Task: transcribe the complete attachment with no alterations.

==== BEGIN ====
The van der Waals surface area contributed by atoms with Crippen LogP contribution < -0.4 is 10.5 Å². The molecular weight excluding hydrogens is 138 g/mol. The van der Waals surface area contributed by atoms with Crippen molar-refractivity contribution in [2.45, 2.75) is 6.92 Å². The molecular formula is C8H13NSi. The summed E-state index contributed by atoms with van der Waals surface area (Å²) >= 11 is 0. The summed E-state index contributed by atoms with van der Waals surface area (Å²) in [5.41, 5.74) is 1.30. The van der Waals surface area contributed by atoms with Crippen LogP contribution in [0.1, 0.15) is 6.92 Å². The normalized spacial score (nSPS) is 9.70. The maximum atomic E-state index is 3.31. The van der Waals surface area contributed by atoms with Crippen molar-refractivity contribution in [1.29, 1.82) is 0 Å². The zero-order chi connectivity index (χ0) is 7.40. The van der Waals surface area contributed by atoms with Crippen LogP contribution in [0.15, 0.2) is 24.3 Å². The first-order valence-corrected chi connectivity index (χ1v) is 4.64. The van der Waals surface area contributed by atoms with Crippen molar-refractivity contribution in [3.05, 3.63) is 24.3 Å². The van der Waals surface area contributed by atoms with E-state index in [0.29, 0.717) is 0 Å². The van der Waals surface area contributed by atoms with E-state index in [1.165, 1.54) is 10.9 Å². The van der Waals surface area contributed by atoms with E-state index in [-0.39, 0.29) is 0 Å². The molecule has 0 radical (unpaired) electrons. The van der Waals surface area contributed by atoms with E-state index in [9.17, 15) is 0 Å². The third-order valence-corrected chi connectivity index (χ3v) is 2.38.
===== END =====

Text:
The van der Waals surface area contributed by atoms with Crippen LogP contribution < -0.4 is 10.5 Å². The molecular weight excluding hydrogens is 138 g/mol. The van der Waals surface area contributed by atoms with Crippen molar-refractivity contribution in [2.45, 2.75) is 6.92 Å². The molecular formula is C8H13NSi. The summed E-state index contributed by atoms with van der Waals surface area (Å²) >= 11 is 0. The summed E-state index contributed by atoms with van der Waals surface area (Å²) in [5.41, 5.74) is 1.30. The van der Waals surface area contributed by atoms with Crippen LogP contribution in [0.1, 0.15) is 6.92 Å². The normalized spacial score (nSPS) is 9.70. The maximum atomic E-state index is 3.31. The van der Waals surface area contributed by atoms with Crippen molar-refractivity contribution in [1.29, 1.82) is 0 Å². The zero-order chi connectivity index (χ0) is 7.40. The van der Waals surface area contributed by atoms with Crippen LogP contribution in [0.15, 0.2) is 24.3 Å². The first-order valence-corrected chi connectivity index (χ1v) is 4.64. The van der Waals surface area contributed by atoms with Crippen molar-refractivity contribution in [3.05, 3.63) is 24.3 Å². The van der Waals surface area contributed by atoms with E-state index in [0.29, 0.717) is 0 Å². The van der Waals surface area contributed by atoms with E-state index in [1.165, 1.54) is 10.9 Å². The van der Waals surface area contributed by atoms with E-state index in [-0.39, 0.29) is 0 Å². The molecule has 0 radical (unpaired) electrons. The van der Waals surface area contributed by atoms with E-state index in [9.17, 15) is 0 Å². The third-order valence-corrected chi connectivity index (χ3v) is 2.38.